As her sister Debra explains in Lee’s book: “I do remember Mum and Dad feeling really angry about that - the division of victims into good women and bad. It was terrible and none of us saw it that way.”
A spokeswoman for Leeds Rape Crisis Centre said at the time it was nonsense to suggest the Ripper had killed by mistake. “When you hate women as much as he must, any woman will do. Prostitutes are simply more vulnerable targets.” It was to prove an analysis more insightful and accurate than anything the police were to produce.
On July 9, 1977, 43-year-old mother-of-three Maureen Long survived being attacked by Sutcliffe after a night out. She had no link to prostitution but was described by police as a ‘woman who liked the good life’ and someone with ‘loose morals’, leading her to be labelled as such in the Press.
Sutcliffe killed again on October 1, 1977 – taking the life of mother-of-two Jean Jordan who had become a prostitute while living in poverty to feed her children.
In December 1977, Marylyn Moore, who had turned to prostitution after divorce and her children being taken into care, provided police with a description that would be later confirmed as a “remarkable likeness” of Sutcliffe after surviving an attack in Leeds. Police dismissed her as an unreliable witness but when Tracy Browne saw the photofit in the papers, she told police it was the same man who had attacked her two years earlier – only for her crucial evidence to be ignored.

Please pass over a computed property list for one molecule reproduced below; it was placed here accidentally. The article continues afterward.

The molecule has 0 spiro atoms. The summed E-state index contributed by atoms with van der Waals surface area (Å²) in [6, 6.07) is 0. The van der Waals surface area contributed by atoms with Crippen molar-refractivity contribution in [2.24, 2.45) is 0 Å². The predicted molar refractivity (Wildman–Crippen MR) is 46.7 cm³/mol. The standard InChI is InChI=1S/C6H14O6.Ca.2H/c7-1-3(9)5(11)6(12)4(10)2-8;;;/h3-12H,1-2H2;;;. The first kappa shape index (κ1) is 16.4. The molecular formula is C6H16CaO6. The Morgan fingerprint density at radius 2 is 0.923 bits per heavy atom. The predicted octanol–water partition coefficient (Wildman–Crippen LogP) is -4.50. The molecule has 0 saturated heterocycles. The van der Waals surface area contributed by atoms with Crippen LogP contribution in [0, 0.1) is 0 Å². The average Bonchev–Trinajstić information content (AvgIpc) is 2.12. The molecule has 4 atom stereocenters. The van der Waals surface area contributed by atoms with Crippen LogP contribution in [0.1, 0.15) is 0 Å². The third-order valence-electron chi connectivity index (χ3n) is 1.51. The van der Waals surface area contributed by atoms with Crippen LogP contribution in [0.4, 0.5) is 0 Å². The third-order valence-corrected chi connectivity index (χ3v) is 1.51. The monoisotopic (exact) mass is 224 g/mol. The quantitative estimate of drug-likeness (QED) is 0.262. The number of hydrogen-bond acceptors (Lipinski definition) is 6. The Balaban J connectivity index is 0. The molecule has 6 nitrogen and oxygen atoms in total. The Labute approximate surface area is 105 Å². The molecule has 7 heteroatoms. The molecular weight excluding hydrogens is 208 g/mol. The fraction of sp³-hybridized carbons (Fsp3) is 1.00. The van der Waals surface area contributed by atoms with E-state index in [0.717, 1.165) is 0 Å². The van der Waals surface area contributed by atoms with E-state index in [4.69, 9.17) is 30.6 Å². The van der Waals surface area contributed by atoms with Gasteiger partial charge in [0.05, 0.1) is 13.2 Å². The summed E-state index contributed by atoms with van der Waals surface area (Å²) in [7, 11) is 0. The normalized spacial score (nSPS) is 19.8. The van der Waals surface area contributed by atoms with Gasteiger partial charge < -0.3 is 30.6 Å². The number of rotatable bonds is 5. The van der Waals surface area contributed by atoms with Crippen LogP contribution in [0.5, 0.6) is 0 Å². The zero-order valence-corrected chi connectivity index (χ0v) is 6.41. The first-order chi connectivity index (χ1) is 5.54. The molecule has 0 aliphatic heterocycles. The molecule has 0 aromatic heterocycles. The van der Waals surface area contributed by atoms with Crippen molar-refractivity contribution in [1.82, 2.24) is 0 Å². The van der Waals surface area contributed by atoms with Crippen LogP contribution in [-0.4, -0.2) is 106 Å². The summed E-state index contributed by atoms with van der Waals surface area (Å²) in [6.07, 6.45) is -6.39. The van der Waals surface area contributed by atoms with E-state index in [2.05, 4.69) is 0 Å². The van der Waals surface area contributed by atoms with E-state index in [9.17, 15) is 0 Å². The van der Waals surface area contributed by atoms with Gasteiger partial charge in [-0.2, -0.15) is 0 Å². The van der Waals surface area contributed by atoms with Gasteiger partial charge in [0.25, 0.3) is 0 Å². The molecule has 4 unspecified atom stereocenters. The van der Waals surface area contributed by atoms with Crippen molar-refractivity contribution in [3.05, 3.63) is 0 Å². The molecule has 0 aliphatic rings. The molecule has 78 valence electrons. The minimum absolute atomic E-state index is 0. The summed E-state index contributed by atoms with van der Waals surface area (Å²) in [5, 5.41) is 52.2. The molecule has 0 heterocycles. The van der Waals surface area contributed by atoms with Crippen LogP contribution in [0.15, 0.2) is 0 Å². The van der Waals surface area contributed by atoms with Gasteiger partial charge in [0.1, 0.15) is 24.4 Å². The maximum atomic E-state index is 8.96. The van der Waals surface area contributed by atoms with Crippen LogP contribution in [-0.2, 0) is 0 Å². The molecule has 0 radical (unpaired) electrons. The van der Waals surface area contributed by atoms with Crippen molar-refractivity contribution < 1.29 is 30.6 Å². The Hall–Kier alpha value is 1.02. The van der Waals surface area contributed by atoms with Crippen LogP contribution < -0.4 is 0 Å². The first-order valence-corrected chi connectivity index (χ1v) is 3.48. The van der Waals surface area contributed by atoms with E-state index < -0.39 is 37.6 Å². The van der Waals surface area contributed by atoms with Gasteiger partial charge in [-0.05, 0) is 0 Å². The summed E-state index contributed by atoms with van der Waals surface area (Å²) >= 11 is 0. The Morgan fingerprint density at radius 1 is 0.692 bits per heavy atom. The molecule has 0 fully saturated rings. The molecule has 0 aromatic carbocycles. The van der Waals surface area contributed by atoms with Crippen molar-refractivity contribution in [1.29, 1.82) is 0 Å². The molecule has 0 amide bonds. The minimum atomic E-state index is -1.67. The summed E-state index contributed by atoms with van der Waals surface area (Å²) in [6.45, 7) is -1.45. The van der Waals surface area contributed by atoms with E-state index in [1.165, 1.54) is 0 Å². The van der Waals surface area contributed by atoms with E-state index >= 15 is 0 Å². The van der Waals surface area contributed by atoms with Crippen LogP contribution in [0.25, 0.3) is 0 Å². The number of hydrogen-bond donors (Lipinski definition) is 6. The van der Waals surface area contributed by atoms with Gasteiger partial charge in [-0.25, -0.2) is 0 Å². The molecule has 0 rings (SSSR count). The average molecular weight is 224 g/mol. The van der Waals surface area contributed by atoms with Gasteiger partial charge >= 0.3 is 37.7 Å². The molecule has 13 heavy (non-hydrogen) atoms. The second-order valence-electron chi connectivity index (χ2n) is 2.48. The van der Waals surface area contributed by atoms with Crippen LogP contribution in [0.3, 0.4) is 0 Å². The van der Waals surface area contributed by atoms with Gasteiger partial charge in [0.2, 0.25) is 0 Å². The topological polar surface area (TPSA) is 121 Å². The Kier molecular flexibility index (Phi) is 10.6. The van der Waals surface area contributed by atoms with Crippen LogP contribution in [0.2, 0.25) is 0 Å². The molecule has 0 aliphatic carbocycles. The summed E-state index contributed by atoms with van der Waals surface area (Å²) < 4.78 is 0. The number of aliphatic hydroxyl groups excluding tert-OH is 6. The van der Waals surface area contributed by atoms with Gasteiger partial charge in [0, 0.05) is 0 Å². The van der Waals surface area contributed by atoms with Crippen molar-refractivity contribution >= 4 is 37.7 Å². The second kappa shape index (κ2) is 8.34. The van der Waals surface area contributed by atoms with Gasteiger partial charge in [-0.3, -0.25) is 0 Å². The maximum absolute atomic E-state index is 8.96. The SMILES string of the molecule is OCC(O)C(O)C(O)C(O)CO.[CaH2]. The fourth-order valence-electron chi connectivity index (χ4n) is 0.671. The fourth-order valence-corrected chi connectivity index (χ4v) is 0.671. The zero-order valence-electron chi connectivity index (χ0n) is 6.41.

Her father Tony later reflected: “If they had taken my daughter’s account seriously - and released the photofit - some of the Ripper’s victims would still be alive.”
Instead, Sutcliffe killed again little more than a month later. He murdered mother-of-two Yvonne Pearson, who had been working as a prostitute in Bradford on January 21, 1978. Yvonne had been friends with previous victim Patricia Atkinson and after her death, had carried sharpened scissors with her, fearing she would be next to be attacked. Following Yvonne’s death, a neighbour said: “She were afraid she might be the next one but she just had to go down to get food for the children.”
On February 2, 1978, Sutcliffe killed 18-year-old Helen Rytka in Huddersfield. Helen had been in care with her twin sister Rita and two other siblings after the break-up of their parents’ marriage. The twins dreamt of being pop stars but by the time they left care at 18, Helen was working at a sweet packing plant and Rita was at college. After Rita quit college, she turned to prostitution - and Helen quit her job to help her sister to work alongside her as she did not want her to be on the streets on her own.
The next victim was mother-of-seven Vera Millward who had previously worked as a prostitute and was attacked on May 16, 1978 in Manchester.
The stark division of victims by the police and Press was highlighted again following the murder of 19-year-old bank clerk Josephine Whitaker, who was attacked on April 4, 1979 as she walked back home from her grandparents’s house in Halifax. Police once again described the killing as a “terrible mistake”.
In June 1979, police revealed a tape recording of a man with a North-Eastern accent who was claiming to be the Yorkshire Ripper directly addressing Chief Constable George Oldfield. Oldfield was convinced it was the killer and the police began pouring huge resources into finding ‘Wearside Jack’. Around 40,000 people were interviewed in an attempt to find the man on the tape, subsequently revealed to be a hoaxer – while other key lines of inquiry such as trying to identify the Ripper’s car from tyre marks left at some of the murder scenes were shelved.